Types of Resumes
One of the most unsung differences between the film & video industry and most other career paths is how resumes are formatted and presented. Since this is a visual medium–and most professionals have had at least some freelance experience that isn’t considered a ‘typical’ job–our industry resumes can look quite different.
And to top that off, each job within the video industry will have different expectations for how your resume should look. For example, a graphic designer’s resume will look much different than a corporate producer’s resume, and that will differ from a freelance DP’s resume.
In general, there are 4 types of resumes you can choose from.
- Professional Experience Resume – This is, essentially, a ‘traditional’ resume. It lists jobs you’ve held in the past, the responsibilities contained within, starts with an Objective statement and is easy for big corporate A.I. resume readers to auto-read. These resumes are typical for bigger production companies or corporations looking to hire ‘producers’ or ‘videographers’ in-house.
2. Credits Resume – Ever seen an acting resume? This is the same idea; list your professional credits and other pertinent information such as training, education, and awards. Typically used for jobs hiring professionals on a project-by-project basis or specific, dedicated positions such as DPs or Directors. This is the type of resume used in the film/television crew world, where they want to hire people with experience in certain positions. A showrunner has no need to see a traditional resume for a PA, they just want to know you’ve been on set and can do the job. Your credits do the talking for you.
3. Hybrid Resume – Combines aspects of the Professional Experience resume along with a list of credits. Typically used by folks who’ve held traditional “jobs” but also have impressive credits or projects they’ve worked on, such as if you were an in-house DP for a number of years, but also filmed 2 feature films outside of your “day job.” If you’re fancy, you may hear this referred to as your Curriculum Vitae or CV.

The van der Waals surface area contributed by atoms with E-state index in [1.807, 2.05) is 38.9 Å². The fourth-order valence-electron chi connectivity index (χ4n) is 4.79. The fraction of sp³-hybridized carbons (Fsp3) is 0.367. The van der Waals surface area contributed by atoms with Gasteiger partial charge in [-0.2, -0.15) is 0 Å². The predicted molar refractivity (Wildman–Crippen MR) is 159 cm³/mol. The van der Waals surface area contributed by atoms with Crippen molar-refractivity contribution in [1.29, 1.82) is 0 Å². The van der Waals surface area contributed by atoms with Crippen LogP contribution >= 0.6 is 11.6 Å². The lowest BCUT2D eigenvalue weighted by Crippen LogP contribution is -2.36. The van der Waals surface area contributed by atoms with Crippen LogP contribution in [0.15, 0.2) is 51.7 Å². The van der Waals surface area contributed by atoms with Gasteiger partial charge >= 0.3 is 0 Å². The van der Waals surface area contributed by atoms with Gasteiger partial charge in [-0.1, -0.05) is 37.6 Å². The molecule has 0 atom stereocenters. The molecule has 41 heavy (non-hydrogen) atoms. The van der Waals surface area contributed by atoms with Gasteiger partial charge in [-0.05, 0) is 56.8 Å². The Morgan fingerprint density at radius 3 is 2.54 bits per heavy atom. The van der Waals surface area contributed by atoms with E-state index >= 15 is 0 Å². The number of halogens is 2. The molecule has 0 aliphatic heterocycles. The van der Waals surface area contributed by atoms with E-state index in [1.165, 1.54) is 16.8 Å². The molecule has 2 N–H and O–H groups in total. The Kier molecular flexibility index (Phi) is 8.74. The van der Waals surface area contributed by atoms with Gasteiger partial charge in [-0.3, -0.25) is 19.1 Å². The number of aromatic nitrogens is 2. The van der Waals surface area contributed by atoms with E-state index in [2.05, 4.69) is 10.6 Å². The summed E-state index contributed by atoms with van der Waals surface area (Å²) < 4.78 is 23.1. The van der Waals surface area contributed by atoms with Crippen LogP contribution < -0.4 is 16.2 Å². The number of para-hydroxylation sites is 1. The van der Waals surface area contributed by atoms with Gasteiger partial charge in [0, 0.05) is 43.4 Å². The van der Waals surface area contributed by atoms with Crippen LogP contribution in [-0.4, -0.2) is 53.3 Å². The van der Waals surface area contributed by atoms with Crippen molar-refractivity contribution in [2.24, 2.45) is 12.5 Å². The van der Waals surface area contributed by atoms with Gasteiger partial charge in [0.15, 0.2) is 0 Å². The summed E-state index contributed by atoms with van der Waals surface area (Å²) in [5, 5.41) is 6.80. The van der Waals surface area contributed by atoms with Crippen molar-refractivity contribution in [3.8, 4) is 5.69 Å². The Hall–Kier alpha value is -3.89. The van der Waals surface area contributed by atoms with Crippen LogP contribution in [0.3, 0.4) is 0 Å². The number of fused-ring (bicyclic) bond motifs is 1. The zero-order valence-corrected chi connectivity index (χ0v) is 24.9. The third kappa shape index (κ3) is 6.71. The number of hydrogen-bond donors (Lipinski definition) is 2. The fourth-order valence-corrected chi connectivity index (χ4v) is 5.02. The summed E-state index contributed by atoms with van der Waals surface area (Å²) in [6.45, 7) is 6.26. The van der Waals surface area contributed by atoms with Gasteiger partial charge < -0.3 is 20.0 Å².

4. Infographic Resume – Essentially, these highly-art-directed resumes contain all the relevant information, but in a more graphical style. This style was en vogue for a while, but may have fallen off with the dawn of A.I. resume readers. Production companies and advertising agencies may prefer these very visual resumes, especially from art directors, graphic designers, or other creatives. They may also dismiss these types of resumes as they often have meaningless “information,” such as skill level meters that don’t have clear metrics. Below, you’ll see this guy’s resume is cool to look at, but his skills are listed as a percentage. But a percentage of what? Get to know the agency you’re applying to if you’re going to be taking a risk like this.
To know what’s best for you, research successful resumes by simply searching for images or templates of resumes for your job title. Understand the company culture and position you’re applying to. Some may be more open to unique resumes, some may prefer traditional formatting.
The film & video industry is the most competitive industry in the world. As such, it has one of the highest application rates for any particular job, so you want to make sure your resume stands out and is easy to read quickly.
This is a necessary evil within the industry. Most any job worth its salt will have hundreds if not thousands of applications and resumes sent in for it. Hiring managers or producers (or their assistants) have to weed through all of these resumes to pick the top contenders. In order to make the cut, you want to make sure you’re easy to find and that you stick out–in a good way. Your cover letter and resume are the first chance to do that. So it behooves you do work hard on your resume.
Tips for Film Resumes